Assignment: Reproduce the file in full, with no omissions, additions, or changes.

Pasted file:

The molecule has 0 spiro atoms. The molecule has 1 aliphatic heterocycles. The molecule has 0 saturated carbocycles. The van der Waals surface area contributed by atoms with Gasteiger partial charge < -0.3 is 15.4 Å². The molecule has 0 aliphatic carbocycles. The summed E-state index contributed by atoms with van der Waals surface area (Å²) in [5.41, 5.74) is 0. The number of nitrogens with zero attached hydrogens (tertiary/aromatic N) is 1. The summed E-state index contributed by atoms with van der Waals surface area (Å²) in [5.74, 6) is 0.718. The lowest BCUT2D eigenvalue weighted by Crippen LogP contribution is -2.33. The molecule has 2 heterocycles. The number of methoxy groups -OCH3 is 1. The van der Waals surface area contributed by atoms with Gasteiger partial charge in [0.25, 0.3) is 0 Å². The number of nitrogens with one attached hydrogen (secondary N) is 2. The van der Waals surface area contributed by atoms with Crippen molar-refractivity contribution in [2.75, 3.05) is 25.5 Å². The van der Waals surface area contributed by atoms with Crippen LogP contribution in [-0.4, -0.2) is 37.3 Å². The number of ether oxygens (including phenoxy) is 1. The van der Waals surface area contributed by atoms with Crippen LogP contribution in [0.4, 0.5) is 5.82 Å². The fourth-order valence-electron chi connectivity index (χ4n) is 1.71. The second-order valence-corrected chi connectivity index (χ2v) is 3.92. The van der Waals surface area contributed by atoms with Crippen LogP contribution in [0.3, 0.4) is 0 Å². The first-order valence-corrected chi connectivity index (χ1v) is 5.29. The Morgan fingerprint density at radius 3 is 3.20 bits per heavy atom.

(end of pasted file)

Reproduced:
The molecule has 0 spiro atoms. The molecule has 1 aliphatic heterocycles. The molecule has 0 saturated carbocycles. The van der Waals surface area contributed by atoms with Gasteiger partial charge < -0.3 is 15.4 Å². The molecule has 0 aliphatic carbocycles. The summed E-state index contributed by atoms with van der Waals surface area (Å²) in [5.41, 5.74) is 0. The number of nitrogens with zero attached hydrogens (tertiary/aromatic N) is 1. The summed E-state index contributed by atoms with van der Waals surface area (Å²) in [5.74, 6) is 0.718. The lowest BCUT2D eigenvalue weighted by Crippen LogP contribution is -2.33. The molecule has 2 heterocycles. The number of methoxy groups -OCH3 is 1. The van der Waals surface area contributed by atoms with Gasteiger partial charge in [0.25, 0.3) is 0 Å². The number of nitrogens with one attached hydrogen (secondary N) is 2. The van der Waals surface area contributed by atoms with Crippen molar-refractivity contribution in [2.75, 3.05) is 25.5 Å². The van der Waals surface area contributed by atoms with Crippen LogP contribution in [-0.4, -0.2) is 37.3 Å². The number of ether oxygens (including phenoxy) is 1. The van der Waals surface area contributed by atoms with Crippen LogP contribution in [0.4, 0.5) is 5.82 Å². The fourth-order valence-electron chi connectivity index (χ4n) is 1.71. The second-order valence-corrected chi connectivity index (χ2v) is 3.92. The van der Waals surface area contributed by atoms with Crippen LogP contribution in [0.3, 0.4) is 0 Å². The first-order valence-corrected chi connectivity index (χ1v) is 5.29. The Morgan fingerprint density at radius 3 is 3.20 bits per heavy atom.